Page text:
Yellowjackets volleyball team improved, but faces tough road ahead

Keely Deadrick said she received some athletic scholarship interest from NCAA Division II colleges coming out of Esko in 2011, but most of that was from places far away.

Keely Deadrick said she received some athletic scholarship interest from NCAA Division II colleges coming out of Esko in 2011, but most of that was from places far away.

That narrowed her options to the smaller, more affordable Wisconsin public colleges closer to home, and ultimately, landed her at Wisconsin-Superior, where her mother, Lynne Deadrick, is the volleyball coach.

"I figured I could either play for my mom or against mom," Keely Deadrick said. "I chose to play for her, and it's been a good decision. I really like it here."

Keely Deadrick has helped UWS become more competitive in her three years as the team's setter, but the Yellowjackets probably still have a ways to go before they're going to compete for a Wisconsin Intercollegiate Athletic Conference title.

UWS opened conference play at home on Wednesday with a 25-23, 25-22, 25-20 loss to Wisconsin-River Falls before a vocal crowd of about 200 at Mertz Mortorelli Gymnasium.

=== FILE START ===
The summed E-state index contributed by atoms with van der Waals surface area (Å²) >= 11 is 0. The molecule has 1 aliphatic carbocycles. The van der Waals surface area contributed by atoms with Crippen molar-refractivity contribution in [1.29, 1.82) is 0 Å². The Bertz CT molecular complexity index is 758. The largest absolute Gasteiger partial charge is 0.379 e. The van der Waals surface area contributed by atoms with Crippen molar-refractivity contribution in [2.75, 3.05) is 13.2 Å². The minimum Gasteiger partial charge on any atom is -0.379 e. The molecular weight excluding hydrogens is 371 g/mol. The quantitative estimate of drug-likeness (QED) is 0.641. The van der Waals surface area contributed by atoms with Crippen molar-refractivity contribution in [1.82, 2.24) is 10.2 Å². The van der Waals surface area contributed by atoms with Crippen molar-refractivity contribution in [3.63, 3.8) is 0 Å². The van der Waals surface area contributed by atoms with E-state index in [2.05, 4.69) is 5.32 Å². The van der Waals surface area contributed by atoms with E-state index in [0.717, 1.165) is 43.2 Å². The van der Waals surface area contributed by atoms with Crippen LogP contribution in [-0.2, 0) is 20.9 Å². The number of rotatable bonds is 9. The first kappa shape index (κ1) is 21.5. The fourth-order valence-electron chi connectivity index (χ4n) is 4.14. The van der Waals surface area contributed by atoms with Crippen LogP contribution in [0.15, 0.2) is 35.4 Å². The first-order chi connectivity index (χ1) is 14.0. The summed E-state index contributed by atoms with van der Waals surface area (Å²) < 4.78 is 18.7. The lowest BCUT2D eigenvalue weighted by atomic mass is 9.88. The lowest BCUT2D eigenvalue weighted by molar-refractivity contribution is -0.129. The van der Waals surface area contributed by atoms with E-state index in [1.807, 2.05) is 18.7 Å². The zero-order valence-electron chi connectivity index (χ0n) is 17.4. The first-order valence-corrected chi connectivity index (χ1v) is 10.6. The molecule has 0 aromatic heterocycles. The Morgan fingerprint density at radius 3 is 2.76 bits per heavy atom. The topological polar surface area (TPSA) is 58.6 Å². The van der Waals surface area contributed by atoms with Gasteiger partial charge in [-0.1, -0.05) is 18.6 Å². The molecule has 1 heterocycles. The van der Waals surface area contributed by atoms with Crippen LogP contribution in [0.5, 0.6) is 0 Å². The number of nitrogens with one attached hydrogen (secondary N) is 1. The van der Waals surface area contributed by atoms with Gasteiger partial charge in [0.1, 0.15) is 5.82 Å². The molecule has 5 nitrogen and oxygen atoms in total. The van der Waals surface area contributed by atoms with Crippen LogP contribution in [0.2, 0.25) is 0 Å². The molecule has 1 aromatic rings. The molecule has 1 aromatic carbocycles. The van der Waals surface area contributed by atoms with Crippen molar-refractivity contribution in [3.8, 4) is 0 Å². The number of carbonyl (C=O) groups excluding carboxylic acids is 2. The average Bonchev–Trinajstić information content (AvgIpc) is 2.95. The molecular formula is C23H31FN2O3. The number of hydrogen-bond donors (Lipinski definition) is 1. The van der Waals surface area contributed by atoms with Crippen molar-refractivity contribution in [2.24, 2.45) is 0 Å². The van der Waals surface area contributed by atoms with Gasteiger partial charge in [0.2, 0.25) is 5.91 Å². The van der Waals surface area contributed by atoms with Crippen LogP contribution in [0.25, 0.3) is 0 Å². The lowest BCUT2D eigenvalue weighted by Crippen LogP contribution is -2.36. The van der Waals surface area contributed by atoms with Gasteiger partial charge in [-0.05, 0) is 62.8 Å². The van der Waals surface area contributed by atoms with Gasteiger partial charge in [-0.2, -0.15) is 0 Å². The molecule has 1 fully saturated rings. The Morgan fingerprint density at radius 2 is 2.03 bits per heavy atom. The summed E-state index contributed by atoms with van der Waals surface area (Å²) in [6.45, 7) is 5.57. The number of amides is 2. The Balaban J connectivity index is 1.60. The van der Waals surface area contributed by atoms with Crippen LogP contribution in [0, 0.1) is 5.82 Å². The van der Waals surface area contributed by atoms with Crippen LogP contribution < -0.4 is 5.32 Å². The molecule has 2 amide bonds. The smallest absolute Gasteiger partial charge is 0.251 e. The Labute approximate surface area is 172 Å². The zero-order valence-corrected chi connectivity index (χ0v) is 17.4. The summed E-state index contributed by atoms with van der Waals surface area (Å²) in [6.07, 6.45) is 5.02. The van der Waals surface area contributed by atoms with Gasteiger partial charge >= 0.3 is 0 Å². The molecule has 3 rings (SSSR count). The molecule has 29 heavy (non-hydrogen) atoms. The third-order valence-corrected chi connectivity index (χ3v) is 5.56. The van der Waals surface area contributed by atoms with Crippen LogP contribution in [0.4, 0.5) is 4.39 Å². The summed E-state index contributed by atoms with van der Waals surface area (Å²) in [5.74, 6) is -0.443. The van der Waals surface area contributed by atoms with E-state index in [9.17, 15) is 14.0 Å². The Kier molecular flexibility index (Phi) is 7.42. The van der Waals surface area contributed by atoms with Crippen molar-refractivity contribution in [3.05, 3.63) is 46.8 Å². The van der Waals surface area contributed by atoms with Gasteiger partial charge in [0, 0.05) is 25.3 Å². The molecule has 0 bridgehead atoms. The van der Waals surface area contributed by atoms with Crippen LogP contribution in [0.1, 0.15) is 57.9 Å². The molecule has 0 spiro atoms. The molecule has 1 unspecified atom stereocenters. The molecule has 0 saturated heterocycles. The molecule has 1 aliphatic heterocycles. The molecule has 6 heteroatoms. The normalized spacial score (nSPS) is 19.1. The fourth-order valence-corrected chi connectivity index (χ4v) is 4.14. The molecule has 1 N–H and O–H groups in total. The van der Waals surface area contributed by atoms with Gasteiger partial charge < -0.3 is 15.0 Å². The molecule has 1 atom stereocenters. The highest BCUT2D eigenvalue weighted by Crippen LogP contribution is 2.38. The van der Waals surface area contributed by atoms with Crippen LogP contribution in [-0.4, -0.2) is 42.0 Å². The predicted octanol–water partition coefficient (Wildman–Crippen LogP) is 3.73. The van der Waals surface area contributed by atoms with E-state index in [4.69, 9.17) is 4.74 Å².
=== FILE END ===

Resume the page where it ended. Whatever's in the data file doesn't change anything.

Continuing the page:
At 10-3, the Yellowjackets are tied with the 1996 team for the second best start in school history. The best start in school history occurred in 1995, when UWS started 17-2 and finished 24-9. Even so, the Yellowjackets went only 4-4 in the WIAC, good for sixth.

"The WIAC is so tough, but we just didn't come out and play like we needed to," Lynne Deadrick said. "We need to stay disciplined and together, but we just put ourselves in too deep of holes. We've got a lot of fighters on this team, and they're great at responding, but you can't keep putting yourselves in that position. We were just a little off."

The first set is the one the Yellowjackets would like back. UWS controlled the action and led 9-4 before River Falls (10-4) chipped back into it. Still, the Yellowjackets led 22-20 late in the set, but couldn't finish it in falling 25-23.

The second set found them trailing 13-3 and 22-13 before rattling off seven straight points to make it interesting, only to fall 25-22. UWS trailed 8-1 in the third set before falling 25-20.

"We had our comeback, but we were just down too far," Keely Deadrick said.

River Falls played a trio 6-footers compared to one for UWS in senior Brooke Vonasek.

"The block can change the momentum, and River Falls was very good at it," Lynne Deadrick said. "We picked things up defensively in the third set, but overall, we just didn't play the way we're capable of. I don't know if it was home jitters, but it was great to see the support. I hope they come back because we really are a better team than we showed."

Brianna Muetzel had nine kills to lead River Falls while junior Alissa Autio of Floodwood had 10 to lead UWS and Vonasek added nine.


Seniors Lauren Peterson (12 digs) and Jessica Zimmerman (10 digs) led the defense, while Keely Deadrick paced the offense with 31 set assists.